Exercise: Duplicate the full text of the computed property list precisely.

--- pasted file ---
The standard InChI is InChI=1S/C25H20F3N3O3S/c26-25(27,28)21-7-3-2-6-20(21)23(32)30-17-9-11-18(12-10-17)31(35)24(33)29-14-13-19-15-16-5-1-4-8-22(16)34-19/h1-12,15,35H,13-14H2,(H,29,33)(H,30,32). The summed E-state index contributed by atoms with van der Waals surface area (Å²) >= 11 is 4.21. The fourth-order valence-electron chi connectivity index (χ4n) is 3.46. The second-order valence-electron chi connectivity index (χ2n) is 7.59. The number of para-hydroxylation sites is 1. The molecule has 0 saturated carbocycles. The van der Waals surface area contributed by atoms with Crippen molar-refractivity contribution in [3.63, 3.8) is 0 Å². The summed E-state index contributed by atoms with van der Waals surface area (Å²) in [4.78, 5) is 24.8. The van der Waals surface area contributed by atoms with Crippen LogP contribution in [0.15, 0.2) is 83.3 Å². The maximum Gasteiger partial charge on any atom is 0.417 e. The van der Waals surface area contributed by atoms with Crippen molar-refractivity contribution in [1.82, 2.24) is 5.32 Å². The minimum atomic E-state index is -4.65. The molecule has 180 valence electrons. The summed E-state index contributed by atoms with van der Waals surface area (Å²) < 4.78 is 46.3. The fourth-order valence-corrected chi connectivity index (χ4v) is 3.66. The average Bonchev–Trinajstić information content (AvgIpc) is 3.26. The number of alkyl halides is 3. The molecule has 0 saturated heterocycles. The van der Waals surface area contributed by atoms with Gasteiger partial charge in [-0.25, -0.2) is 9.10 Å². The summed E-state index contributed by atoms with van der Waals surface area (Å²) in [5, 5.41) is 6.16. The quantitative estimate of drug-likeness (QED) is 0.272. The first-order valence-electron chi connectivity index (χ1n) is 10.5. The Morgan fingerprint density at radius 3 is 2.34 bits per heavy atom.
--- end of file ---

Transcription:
The standard InChI is InChI=1S/C25H20F3N3O3S/c26-25(27,28)21-7-3-2-6-20(21)23(32)30-17-9-11-18(12-10-17)31(35)24(33)29-14-13-19-15-16-5-1-4-8-22(16)34-19/h1-12,15,35H,13-14H2,(H,29,33)(H,30,32). The summed E-state index contributed by atoms with van der Waals surface area (Å²) >= 11 is 4.21. The fourth-order valence-electron chi connectivity index (χ4n) is 3.46. The second-order valence-electron chi connectivity index (χ2n) is 7.59. The number of para-hydroxylation sites is 1. The molecule has 0 saturated carbocycles. The van der Waals surface area contributed by atoms with Crippen molar-refractivity contribution in [3.63, 3.8) is 0 Å². The summed E-state index contributed by atoms with van der Waals surface area (Å²) in [4.78, 5) is 24.8. The van der Waals surface area contributed by atoms with Crippen LogP contribution in [0.15, 0.2) is 83.3 Å². The maximum Gasteiger partial charge on any atom is 0.417 e. The van der Waals surface area contributed by atoms with Crippen molar-refractivity contribution in [1.82, 2.24) is 5.32 Å². The minimum atomic E-state index is -4.65. The molecule has 180 valence electrons. The summed E-state index contributed by atoms with van der Waals surface area (Å²) < 4.78 is 46.3. The fourth-order valence-corrected chi connectivity index (χ4v) is 3.66. The average Bonchev–Trinajstić information content (AvgIpc) is 3.26. The number of alkyl halides is 3. The molecule has 0 saturated heterocycles. The van der Waals surface area contributed by atoms with Gasteiger partial charge in [-0.25, -0.2) is 9.10 Å². The summed E-state index contributed by atoms with van der Waals surface area (Å²) in [5, 5.41) is 6.16. The quantitative estimate of drug-likeness (QED) is 0.272. The first-order valence-electron chi connectivity index (χ1n) is 10.5. The Morgan fingerprint density at radius 3 is 2.34 bits per heavy atom.